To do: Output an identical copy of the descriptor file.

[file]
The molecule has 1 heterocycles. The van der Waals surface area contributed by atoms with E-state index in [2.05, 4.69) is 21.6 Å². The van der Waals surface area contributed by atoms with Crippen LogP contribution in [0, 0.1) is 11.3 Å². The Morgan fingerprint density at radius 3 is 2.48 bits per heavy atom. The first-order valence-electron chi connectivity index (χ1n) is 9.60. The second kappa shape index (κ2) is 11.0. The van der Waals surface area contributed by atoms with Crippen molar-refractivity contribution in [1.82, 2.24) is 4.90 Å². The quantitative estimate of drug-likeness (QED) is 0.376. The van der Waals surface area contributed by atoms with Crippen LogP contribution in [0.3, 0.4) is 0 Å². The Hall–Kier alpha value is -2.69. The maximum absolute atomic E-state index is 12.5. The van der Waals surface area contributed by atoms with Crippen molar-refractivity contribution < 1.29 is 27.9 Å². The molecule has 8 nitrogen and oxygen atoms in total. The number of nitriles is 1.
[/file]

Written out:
The molecule has 1 heterocycles. The van der Waals surface area contributed by atoms with E-state index in [2.05, 4.69) is 21.6 Å². The van der Waals surface area contributed by atoms with Crippen LogP contribution in [0, 0.1) is 11.3 Å². The Morgan fingerprint density at radius 3 is 2.48 bits per heavy atom. The first-order valence-electron chi connectivity index (χ1n) is 9.60. The second kappa shape index (κ2) is 11.0. The van der Waals surface area contributed by atoms with Crippen molar-refractivity contribution in [1.82, 2.24) is 4.90 Å². The quantitative estimate of drug-likeness (QED) is 0.376. The van der Waals surface area contributed by atoms with Crippen LogP contribution in [0.3, 0.4) is 0 Å². The Hall–Kier alpha value is -2.69. The maximum absolute atomic E-state index is 12.5. The van der Waals surface area contributed by atoms with Crippen molar-refractivity contribution < 1.29 is 27.9 Å². The molecule has 8 nitrogen and oxygen atoms in total. The number of nitriles is 1.